As colleges and universities await the Supreme Court’s decision on the fate of affirmative action, many experts have speculated that a conservative majority of the judges will rule against the practice, but that litigation over the topic of race-based admissions will likely be far from over.
The nation’s highest court is reviewing two companion cases brought by Students for Fair Admissions against the University of North Carolina and Harvard. The plaintiffs argue admitting or rejecting students based on skin color is a violation of fundamental constitutional liberties.
While the lower courts upheld affirmative action, Students for Fair Admissions asked the nation’s highest court to reverse the decision and eliminate race as a determining factor for college admissions. The decision is expected to be handed down sometime this month.
“When ‘affirmative action’ means racial preferences, it violates the Constitution and civil rights laws,” Adam Kissel, visiting fellow at the Heritage Foundation Center for Education Policy, told The College Fix via email.
“It is hazardous to speculate,” he said, yet added he believes “the Supreme Court will hold that colleges may never use race as a factor in admissions decisions.”
“But when it just means making race-conscious decisions, it’s more complicated.”
According to a Cato Institute analysis, if the justices outlaw consideration of race, universities will likely use other factors, such as socioeconomic status or geographic location.
“There is already evidence of this,” according to the analysis. “Passed in 1996, California Proposition 209 prohibits state government institutions, including public education, from considering race, sex, or ethnicity.”
The analysis postulates the court will rule against the specific admissions policies that Harvard and UNC have relied on, which give specific racial preference to African Americans, Hispanics and Native Americans: “SFFA claims that universities are adopting de facto quotas by prioritizing minority applicants over Asian Americans who have stronger academic records.”
Students for Fair Admissions argued: “If California and Michigan can maintain elite public universities without sorting applicants by race, then North Carolina can, too.”
Jeffrey Miron, vice president for research at the Cato Institute and director of graduate and undergraduate studies in the Department of Economics at Harvard University, told The College Fix via email that the court “will not rule against any consideration of race” as a holistic approach to admissions.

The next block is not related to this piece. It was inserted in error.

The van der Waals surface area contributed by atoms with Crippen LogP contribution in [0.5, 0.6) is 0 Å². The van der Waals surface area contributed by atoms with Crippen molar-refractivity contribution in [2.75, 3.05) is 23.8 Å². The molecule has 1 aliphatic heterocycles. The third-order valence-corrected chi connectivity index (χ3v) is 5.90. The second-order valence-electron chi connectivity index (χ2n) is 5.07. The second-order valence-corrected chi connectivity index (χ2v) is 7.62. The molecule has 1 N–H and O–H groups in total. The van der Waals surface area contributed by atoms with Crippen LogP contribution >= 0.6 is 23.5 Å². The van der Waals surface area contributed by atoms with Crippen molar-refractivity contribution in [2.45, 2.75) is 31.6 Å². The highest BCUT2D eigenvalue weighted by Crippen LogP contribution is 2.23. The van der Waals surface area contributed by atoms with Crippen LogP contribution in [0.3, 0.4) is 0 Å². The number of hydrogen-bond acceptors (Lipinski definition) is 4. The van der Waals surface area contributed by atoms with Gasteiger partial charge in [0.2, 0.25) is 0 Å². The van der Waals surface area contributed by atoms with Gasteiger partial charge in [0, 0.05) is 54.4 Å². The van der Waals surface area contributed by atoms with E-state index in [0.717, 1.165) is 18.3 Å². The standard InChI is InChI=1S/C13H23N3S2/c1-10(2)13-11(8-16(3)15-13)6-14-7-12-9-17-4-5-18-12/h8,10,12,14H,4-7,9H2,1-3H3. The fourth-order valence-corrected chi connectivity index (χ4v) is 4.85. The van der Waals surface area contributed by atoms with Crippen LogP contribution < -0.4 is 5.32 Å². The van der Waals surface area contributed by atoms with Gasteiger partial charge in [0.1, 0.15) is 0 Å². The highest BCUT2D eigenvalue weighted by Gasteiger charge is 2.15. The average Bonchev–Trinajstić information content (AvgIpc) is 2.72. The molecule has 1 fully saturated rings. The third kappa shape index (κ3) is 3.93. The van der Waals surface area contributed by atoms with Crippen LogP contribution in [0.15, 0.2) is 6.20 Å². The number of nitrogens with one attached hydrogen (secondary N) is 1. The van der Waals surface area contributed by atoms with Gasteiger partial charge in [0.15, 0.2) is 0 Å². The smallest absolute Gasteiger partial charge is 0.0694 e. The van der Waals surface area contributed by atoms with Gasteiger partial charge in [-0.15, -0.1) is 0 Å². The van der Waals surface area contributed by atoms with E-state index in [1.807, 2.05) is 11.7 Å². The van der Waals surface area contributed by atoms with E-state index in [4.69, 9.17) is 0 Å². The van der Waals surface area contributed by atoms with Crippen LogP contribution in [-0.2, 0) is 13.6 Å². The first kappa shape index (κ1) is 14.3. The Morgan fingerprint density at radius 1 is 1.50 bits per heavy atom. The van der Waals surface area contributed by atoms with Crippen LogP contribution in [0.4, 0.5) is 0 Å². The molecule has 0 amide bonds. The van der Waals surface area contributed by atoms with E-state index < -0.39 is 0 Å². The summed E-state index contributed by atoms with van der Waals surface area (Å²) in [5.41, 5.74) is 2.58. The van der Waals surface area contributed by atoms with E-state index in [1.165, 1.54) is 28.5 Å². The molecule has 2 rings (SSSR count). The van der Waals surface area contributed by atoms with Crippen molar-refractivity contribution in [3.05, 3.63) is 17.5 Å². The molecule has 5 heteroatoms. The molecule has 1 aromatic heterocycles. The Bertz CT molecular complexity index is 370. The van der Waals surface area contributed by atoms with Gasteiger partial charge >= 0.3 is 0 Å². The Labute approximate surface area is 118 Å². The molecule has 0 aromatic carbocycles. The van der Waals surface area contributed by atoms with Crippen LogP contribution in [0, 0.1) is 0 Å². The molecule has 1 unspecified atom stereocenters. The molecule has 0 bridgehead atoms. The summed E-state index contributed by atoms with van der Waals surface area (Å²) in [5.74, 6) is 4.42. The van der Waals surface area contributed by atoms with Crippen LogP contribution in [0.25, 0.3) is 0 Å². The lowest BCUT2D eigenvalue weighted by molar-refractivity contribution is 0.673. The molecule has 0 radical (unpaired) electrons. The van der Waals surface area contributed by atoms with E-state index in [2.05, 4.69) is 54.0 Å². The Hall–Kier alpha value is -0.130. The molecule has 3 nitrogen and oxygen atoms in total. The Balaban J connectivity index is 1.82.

“It is not trivial, however, to draw a clear line between these two approaches.”
For those reasons, the implications of the court’s ruling may be unclear and lead to further litigation, Miron added.
Many colleges and universities have already shifted their programs for recruitment and college admission. The Cato analysis pointed out the University of California system “switched to proxies for race, such as family income and neighborhood circumstances, to continue promoting ‘diversity and equal opportunity.’”
Miron said universities like Harvard and UNC will likely try to modify admissions policies and utilize factors correlated with race, such as zip code or graduating high school, to make informed decisions about possible applicants.
Private high schools, like one in Northern Virginia, have already attempted to do just that. Last month, the federal appeals court of Virginia held that Thomas Jefferson High School may continue to consider zip code as a race by proxy for affirmative action admissions.
Judge Robert King, a Clinton appointee, ruled that “we are satisfied that the challenged admissions policy does not disparately impact Asian American students.”
GianCarlo Canaparo, senior legal fellow at the Heritage Foundation, told The College Fix that “universities have been using race-based means for race-based ends.”
Assuming that UNC and Harvard lose in this case, there will be future litigation determining whether race-neutral means are constitutional. Canaparo said the legal battle will be particularly fierce in the areas of politics, freedom of information, and sunshine laws. As alternative, race-neutral plans are implemented, litigation will continue, he said.
As for the current case before the Supreme Court, either it will rely strictly on the statutory text of Title VI and follow the color-blind approach, or take a stance theorized by GMU Antonin Scalia Law School Professor David Bernstein’s analysis of racial categories.
Bernstein argued racial and ethnic classifications are “arbitrary and inconsistent” and do not “reflect biology, genetics, or any other objective source.”
“An arbitrary classification is the hallmark of what violates the Equal Protection Clause,” Bernstein argued.
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